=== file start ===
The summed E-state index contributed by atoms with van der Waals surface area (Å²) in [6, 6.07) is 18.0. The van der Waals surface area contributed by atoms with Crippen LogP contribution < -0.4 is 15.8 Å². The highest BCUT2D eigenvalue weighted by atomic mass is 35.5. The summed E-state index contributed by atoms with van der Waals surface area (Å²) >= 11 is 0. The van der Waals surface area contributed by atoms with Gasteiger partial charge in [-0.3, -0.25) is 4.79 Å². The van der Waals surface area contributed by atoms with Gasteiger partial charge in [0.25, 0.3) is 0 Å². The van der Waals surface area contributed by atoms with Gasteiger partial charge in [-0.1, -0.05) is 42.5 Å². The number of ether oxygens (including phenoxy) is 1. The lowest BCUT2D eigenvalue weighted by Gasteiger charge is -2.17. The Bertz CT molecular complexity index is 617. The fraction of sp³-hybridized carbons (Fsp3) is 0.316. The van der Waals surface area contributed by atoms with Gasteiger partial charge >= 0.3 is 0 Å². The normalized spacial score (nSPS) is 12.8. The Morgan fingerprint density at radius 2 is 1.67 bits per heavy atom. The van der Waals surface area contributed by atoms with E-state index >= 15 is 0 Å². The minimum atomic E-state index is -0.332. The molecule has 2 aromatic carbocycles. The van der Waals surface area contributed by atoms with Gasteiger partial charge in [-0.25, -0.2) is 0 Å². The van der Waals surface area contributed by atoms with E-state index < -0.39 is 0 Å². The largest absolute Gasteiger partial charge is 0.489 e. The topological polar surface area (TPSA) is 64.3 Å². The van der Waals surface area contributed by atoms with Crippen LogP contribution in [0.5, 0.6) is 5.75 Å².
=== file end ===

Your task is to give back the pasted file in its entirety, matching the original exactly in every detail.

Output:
The summed E-state index contributed by atoms with van der Waals surface area (Å²) in [6, 6.07) is 18.0. The van der Waals surface area contributed by atoms with Crippen LogP contribution < -0.4 is 15.8 Å². The highest BCUT2D eigenvalue weighted by atomic mass is 35.5. The summed E-state index contributed by atoms with van der Waals surface area (Å²) >= 11 is 0. The van der Waals surface area contributed by atoms with Gasteiger partial charge in [-0.3, -0.25) is 4.79 Å². The van der Waals surface area contributed by atoms with Gasteiger partial charge in [0.25, 0.3) is 0 Å². The van der Waals surface area contributed by atoms with Gasteiger partial charge in [-0.1, -0.05) is 42.5 Å². The number of ether oxygens (including phenoxy) is 1. The lowest BCUT2D eigenvalue weighted by Gasteiger charge is -2.17. The Bertz CT molecular complexity index is 617. The fraction of sp³-hybridized carbons (Fsp3) is 0.316. The van der Waals surface area contributed by atoms with Gasteiger partial charge >= 0.3 is 0 Å². The normalized spacial score (nSPS) is 12.8. The Morgan fingerprint density at radius 2 is 1.67 bits per heavy atom. The van der Waals surface area contributed by atoms with E-state index >= 15 is 0 Å². The minimum atomic E-state index is -0.332. The molecule has 2 aromatic carbocycles. The van der Waals surface area contributed by atoms with Gasteiger partial charge in [-0.25, -0.2) is 0 Å². The van der Waals surface area contributed by atoms with E-state index < -0.39 is 0 Å². The largest absolute Gasteiger partial charge is 0.489 e. The topological polar surface area (TPSA) is 64.3 Å². The van der Waals surface area contributed by atoms with Crippen LogP contribution in [0.5, 0.6) is 5.75 Å².